**JOHN LENNON WAS A LIBERTARIAN**...Not a Socialist Liberal as mistankenly assumed !!
Why Lennon was a Hero and a Libertarian and not a Soul crushing Socialist Liberal
While Imagine has many themes in it, one of the themes that stands out that separates Lennon as a libertarian and not a liberal is the idea of not being a slave to a country, especially through the military industrial complex. From his most famous post Beatles work, Imagine:
Imagine there's no countries
It isn't hard to do
Nothing to kill or die for
Obviously, it there was no countries, there would be no need to depend on government. Imagine is without a doubt the weakest example of this, so I chose to get it out of the way. Other Lennon solo songs have a stronger reinforcement of Lennon's Libertarian tendencies.
In today's world, it's not uncommon for liberals to call for investigations of modern protests and question political free speech. Lennon was a true believer in free speech and realized the power of free speech to encourage a movement. Lennon sang Power to the People, not Power to the Government.
Lennon was a victim of corrupt power in Washington. Nixon feared Lennon has enough power to convince the newest voting block of Americans (18-21 year olds) to defeat Nixon in 1972. Before Watergate, there was Lennongate.
Power to the people, right on
Say you want a revolution
We better get on right away
Well you get on your feet
And out on the street
Singing power to the people
A song that has been speaking to me loudly as of lately, as I see how those in power divide us for their own personal gains, is Working Class Hero. Lennon sings in Working Class Hero how many things they encourage us to participate in society often blinds us to what's really going on.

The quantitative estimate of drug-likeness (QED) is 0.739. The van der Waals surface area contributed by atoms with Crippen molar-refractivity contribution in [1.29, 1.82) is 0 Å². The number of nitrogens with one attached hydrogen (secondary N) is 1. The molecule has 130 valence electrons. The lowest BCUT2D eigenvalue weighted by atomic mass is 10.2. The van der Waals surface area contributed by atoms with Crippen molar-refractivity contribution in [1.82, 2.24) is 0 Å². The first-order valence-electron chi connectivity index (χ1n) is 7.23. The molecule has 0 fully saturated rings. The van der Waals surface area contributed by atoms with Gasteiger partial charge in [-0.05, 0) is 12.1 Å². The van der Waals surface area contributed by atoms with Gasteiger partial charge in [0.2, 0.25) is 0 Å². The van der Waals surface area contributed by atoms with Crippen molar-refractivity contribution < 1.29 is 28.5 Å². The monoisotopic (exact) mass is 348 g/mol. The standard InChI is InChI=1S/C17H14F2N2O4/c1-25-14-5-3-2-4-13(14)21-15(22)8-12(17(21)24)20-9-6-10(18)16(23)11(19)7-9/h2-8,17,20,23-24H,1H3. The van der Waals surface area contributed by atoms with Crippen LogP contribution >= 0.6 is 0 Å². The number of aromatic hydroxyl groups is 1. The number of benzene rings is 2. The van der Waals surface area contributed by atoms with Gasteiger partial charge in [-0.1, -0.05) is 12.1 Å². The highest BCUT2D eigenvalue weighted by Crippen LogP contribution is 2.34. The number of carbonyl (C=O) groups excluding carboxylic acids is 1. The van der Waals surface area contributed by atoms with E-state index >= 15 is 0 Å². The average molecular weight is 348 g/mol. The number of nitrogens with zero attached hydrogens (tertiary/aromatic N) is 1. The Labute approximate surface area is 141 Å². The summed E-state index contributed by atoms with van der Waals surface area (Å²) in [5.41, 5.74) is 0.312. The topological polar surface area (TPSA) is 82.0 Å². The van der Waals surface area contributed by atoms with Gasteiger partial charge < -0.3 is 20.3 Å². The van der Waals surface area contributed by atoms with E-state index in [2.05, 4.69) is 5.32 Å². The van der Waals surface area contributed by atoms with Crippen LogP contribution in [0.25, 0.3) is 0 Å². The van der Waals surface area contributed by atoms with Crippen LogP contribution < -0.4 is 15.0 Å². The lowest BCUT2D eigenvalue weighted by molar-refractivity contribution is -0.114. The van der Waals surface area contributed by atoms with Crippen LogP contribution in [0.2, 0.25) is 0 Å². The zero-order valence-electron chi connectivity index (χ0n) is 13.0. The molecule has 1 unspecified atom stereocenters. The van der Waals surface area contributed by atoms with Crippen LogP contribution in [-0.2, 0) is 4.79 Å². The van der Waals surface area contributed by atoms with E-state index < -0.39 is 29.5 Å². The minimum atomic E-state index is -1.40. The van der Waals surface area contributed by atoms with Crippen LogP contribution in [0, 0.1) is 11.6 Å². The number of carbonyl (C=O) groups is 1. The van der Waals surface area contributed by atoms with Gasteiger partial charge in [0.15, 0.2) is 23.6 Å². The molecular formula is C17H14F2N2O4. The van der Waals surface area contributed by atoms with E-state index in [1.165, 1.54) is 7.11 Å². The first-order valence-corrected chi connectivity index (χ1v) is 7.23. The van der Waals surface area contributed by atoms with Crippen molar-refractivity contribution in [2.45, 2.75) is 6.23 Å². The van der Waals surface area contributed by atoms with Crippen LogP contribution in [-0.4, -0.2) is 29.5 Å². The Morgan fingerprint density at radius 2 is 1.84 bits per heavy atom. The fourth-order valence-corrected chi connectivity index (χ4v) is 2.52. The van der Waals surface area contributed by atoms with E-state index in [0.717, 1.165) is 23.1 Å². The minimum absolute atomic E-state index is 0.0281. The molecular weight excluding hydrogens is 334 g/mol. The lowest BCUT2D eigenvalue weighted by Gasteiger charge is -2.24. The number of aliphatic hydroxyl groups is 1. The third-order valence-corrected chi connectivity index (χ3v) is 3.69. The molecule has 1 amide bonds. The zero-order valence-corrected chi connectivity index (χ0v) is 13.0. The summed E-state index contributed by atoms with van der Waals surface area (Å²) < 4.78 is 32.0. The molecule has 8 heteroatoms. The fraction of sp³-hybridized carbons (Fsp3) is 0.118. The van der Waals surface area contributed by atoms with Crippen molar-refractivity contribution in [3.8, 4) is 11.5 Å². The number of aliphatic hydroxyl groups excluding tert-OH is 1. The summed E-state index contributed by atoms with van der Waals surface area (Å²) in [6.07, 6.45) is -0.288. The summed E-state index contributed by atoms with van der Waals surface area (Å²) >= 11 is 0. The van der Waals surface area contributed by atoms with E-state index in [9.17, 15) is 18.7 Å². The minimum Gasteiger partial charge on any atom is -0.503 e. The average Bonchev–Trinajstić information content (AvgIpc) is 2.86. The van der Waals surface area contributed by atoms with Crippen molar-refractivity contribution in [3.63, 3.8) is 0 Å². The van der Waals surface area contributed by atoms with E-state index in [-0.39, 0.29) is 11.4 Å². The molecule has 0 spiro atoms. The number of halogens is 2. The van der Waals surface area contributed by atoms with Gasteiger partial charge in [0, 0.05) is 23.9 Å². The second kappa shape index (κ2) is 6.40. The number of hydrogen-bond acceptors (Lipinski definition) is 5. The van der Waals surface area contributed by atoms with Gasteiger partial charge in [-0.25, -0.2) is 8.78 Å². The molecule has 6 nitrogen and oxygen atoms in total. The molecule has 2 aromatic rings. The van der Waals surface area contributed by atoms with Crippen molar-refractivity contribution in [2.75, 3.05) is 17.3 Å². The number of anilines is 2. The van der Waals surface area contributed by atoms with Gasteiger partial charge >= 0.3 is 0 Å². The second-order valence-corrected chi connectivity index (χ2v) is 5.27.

Lennon sings a warning of government:
Keep you doped with religion and sex and TV,
And you think you're so clever and classless and free,
But you're still #$%$ peasents as far as I can see,
A working class hero is something to be,
I have found this to be true with social legislation. The powers that be get us arguing about any number of social issues, and all the while they are pushing agendas no acceptable to our American way of life.
As well, Lennon and the Beatles faced huge taxation rates while living in England, taxation that stole 83% of their income, and that was just the start as they owed taxes beyond that. Obviously, John Lennon and the Beatles understood the oppression of taxation. Not only does the album Revolver attack the tax system in England, John describes working class people as peasants, no doubt a reference that occurs from high taxation.
Question: How much are the American tax authorities making off you?
Question: How about the British government?
John: They're getting a lot.
Ringo: We'll end up with about $10 when they get through.
(Kansas City '64).
The Greedy Hand: How Taxes Drive Honest Americans Crazy and What To Do About It, by Amity Shlaes: To her credit, Shlaes attacks the idea of higher tax rates for higher-income people. She quotes George Harrison's 1966 song "Taxman," written shortly after the Beatles' success put them into Britain's highest tax bracket. Shlaes doesn't mention it, but the top British tax rate on "earned" income at the time was 83 percent, and the top rate on income from dividends and interest was 98 percent. The Beatles were shocked to be paying such taxes; thus the song, which, she notes, makes specific references to the tax collectors, Prime Minister Wilson and Prime Minister-to-be Heath.
It should be noted a key argument of liberals today is the idea to tax the rich. The Beatles clearly detested taxation, and as I mentioned before, I feel the term peasants refer to those affected by oppressive taxation based on what we know about the Beatles.